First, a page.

Natural Birth

The ultimate experience of womanhood and the aspiration of the majority of couples attending the practice. Pregnancy and birth are physiological conditions and the female body is awesomely capable and superbly adapted to take on the challenge! Route of delivery is a pressing question and one I am often faced with early in our journey together. There is only one answer: Natural until proven otherwise! ...and in normal conditions this proof is only tested after 36 weeks gestation.

There are many, many variables involved in the process, the genetics of the unborn child, it's spacial orientation and the ultimate dimensions of the pelvis to name but a few. Accepting that all is in place for natural birth at 37 weeks, the waiting game commences. Labour is heralded by one of 3 things:

Labour is divided into 3 stages:

The first stage is divided into a latent and active phase.

Latent phase commences with the onset of contractions or rupture of membranes (whichever occurs first) and is characterised by effacement or thinning of the cervix. It is generally considered to be over when the cervix is fully effaced and 4 cm open. An enema may be offered or advised at this stage and various forms of pain relief are available ) A hot bath is always the first method).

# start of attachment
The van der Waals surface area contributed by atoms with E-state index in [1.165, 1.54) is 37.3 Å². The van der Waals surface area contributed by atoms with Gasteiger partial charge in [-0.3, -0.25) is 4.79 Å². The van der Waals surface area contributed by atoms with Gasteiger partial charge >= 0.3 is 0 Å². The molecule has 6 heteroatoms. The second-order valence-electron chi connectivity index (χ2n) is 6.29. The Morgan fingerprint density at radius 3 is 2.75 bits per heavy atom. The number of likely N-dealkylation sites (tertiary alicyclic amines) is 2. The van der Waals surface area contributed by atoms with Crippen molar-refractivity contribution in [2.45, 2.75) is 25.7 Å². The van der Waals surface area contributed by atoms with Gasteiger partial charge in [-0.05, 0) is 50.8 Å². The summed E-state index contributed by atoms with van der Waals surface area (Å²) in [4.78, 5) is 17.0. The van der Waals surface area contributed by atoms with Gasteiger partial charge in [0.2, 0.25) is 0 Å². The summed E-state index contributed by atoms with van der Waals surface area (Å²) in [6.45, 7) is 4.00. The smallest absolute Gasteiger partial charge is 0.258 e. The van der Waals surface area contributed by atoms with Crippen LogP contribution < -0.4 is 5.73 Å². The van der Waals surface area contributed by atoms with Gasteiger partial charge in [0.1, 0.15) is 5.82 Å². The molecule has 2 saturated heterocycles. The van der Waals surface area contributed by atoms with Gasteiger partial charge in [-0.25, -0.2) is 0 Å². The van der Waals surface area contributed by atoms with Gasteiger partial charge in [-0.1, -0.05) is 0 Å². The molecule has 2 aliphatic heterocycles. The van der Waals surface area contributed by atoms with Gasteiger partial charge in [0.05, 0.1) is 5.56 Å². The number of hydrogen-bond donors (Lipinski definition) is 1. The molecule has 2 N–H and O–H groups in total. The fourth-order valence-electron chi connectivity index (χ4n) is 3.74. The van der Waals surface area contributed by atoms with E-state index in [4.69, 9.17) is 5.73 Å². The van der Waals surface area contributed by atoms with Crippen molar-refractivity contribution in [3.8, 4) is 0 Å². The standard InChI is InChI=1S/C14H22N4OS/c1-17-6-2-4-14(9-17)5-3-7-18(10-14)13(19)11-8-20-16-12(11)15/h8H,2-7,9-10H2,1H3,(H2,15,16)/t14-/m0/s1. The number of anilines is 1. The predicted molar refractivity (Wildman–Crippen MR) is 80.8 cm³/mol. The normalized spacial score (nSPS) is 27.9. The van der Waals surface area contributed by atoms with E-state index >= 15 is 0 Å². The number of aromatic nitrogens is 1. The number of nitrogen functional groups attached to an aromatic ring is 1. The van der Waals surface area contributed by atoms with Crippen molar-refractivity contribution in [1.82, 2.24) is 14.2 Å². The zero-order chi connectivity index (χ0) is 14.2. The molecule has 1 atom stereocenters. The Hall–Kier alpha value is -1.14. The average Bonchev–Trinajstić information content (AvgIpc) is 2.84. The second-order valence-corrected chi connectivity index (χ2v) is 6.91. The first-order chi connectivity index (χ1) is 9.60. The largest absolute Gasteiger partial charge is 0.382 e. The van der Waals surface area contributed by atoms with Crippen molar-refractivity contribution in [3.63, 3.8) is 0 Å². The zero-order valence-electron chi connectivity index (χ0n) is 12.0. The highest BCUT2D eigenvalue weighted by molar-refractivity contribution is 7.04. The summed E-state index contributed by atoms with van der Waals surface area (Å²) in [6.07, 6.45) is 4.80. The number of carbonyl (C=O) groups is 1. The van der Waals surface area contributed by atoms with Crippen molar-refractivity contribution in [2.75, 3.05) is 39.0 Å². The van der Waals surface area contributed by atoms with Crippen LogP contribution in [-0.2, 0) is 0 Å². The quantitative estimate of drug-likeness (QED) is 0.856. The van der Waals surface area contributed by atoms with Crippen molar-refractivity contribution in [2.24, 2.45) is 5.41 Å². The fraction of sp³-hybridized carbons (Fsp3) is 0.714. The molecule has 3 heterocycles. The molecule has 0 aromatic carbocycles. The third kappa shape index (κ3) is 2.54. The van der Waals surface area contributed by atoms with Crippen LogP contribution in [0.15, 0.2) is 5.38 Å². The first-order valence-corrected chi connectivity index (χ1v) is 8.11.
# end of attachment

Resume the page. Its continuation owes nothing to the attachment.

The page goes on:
Active phase occurs from 4 cm to fully dilated (10cm). This phase progresses at a minimum of 1 cm per hour in the first -timer to 1,5 cm per hour for the experienced. There is then a transition period as the head descends into the pelvis

Second stage labour is when the work starts! This is the active pushing phase! The technique of pushing is extremely important, however your midwife and I will help with on-the-job training, so no need to stress too much if you feel your unprepared! Basically its a pneumatic process...requiring air pressure ...this the closure or the vocal cords on a full breath of air and a big push as as though you are seriously constipated!

The head undergoes flexion and internal rotation the extension and external rotation at delivery. This correction process is necessary to allow the shoulders also to conform to the shape of the pelvis and all you have to do in this phase is listen to the instructions and execute them on request! At the end of the second stage, the baby is lifted onto your tummy and when it stops pulsating, the cord is clamped and the partner is requested to perform the ceremonial cut. Suctioning of the babies mouth and nose is rarely conducted and then only with good reason.

The third stage comprises the delivery of the placenta and contraction of the uterus. Any tears of the perineum may be sutured at this stage. A certain amount of blood loss is inevitable, however without correct management of this stage, this can be considerable and rapid. The stage lasts the first 24 hours after birth where monitoring remains appropriate.

If your birth is conducted at hospital you will remain overnight. Most medical aids fund 2 nights, which is especially helpful if junior fails to get to grips with breastfeeding 101!

A great resource is for a more detailed description.

Dr Douglas Seton, Obestetrician & Gynaecologist Knysna © 2021

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